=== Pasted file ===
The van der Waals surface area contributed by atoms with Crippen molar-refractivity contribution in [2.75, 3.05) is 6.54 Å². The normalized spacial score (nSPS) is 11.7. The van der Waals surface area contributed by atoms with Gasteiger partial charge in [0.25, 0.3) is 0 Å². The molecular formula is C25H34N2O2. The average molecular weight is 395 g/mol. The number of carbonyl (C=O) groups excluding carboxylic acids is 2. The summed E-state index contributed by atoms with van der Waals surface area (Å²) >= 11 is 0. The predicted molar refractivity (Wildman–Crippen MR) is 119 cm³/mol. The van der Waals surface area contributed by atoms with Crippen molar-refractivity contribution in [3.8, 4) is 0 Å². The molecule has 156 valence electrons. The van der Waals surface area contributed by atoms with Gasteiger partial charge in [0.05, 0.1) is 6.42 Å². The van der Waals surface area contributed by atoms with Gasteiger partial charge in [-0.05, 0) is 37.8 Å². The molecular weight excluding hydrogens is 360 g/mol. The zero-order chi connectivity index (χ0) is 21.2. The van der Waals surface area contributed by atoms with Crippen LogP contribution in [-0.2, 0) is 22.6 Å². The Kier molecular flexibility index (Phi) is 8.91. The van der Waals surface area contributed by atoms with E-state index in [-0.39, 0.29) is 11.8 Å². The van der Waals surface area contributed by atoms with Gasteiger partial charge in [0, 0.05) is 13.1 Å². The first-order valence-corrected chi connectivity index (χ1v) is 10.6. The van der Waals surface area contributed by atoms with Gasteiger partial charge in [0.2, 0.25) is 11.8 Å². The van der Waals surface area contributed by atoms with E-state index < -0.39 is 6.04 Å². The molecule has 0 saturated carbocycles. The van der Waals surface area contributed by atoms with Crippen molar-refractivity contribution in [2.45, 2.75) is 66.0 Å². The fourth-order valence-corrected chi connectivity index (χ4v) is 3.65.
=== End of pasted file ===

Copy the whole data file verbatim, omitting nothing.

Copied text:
The van der Waals surface area contributed by atoms with Crippen molar-refractivity contribution in [2.75, 3.05) is 6.54 Å². The normalized spacial score (nSPS) is 11.7. The van der Waals surface area contributed by atoms with Gasteiger partial charge in [0.25, 0.3) is 0 Å². The molecular formula is C25H34N2O2. The average molecular weight is 395 g/mol. The number of carbonyl (C=O) groups excluding carboxylic acids is 2. The summed E-state index contributed by atoms with van der Waals surface area (Å²) >= 11 is 0. The predicted molar refractivity (Wildman–Crippen MR) is 119 cm³/mol. The van der Waals surface area contributed by atoms with Crippen molar-refractivity contribution in [3.8, 4) is 0 Å². The molecule has 156 valence electrons. The van der Waals surface area contributed by atoms with Gasteiger partial charge in [0.05, 0.1) is 6.42 Å². The van der Waals surface area contributed by atoms with Gasteiger partial charge in [-0.05, 0) is 37.8 Å². The molecular weight excluding hydrogens is 360 g/mol. The zero-order chi connectivity index (χ0) is 21.2. The van der Waals surface area contributed by atoms with Crippen LogP contribution in [-0.2, 0) is 22.6 Å². The Kier molecular flexibility index (Phi) is 8.91. The van der Waals surface area contributed by atoms with E-state index in [-0.39, 0.29) is 11.8 Å². The van der Waals surface area contributed by atoms with Gasteiger partial charge in [0, 0.05) is 13.1 Å². The first-order valence-corrected chi connectivity index (χ1v) is 10.6. The van der Waals surface area contributed by atoms with Gasteiger partial charge in [0.2, 0.25) is 11.8 Å². The van der Waals surface area contributed by atoms with E-state index < -0.39 is 6.04 Å². The molecule has 0 saturated carbocycles. The van der Waals surface area contributed by atoms with Crippen molar-refractivity contribution in [2.45, 2.75) is 66.0 Å². The fourth-order valence-corrected chi connectivity index (χ4v) is 3.65.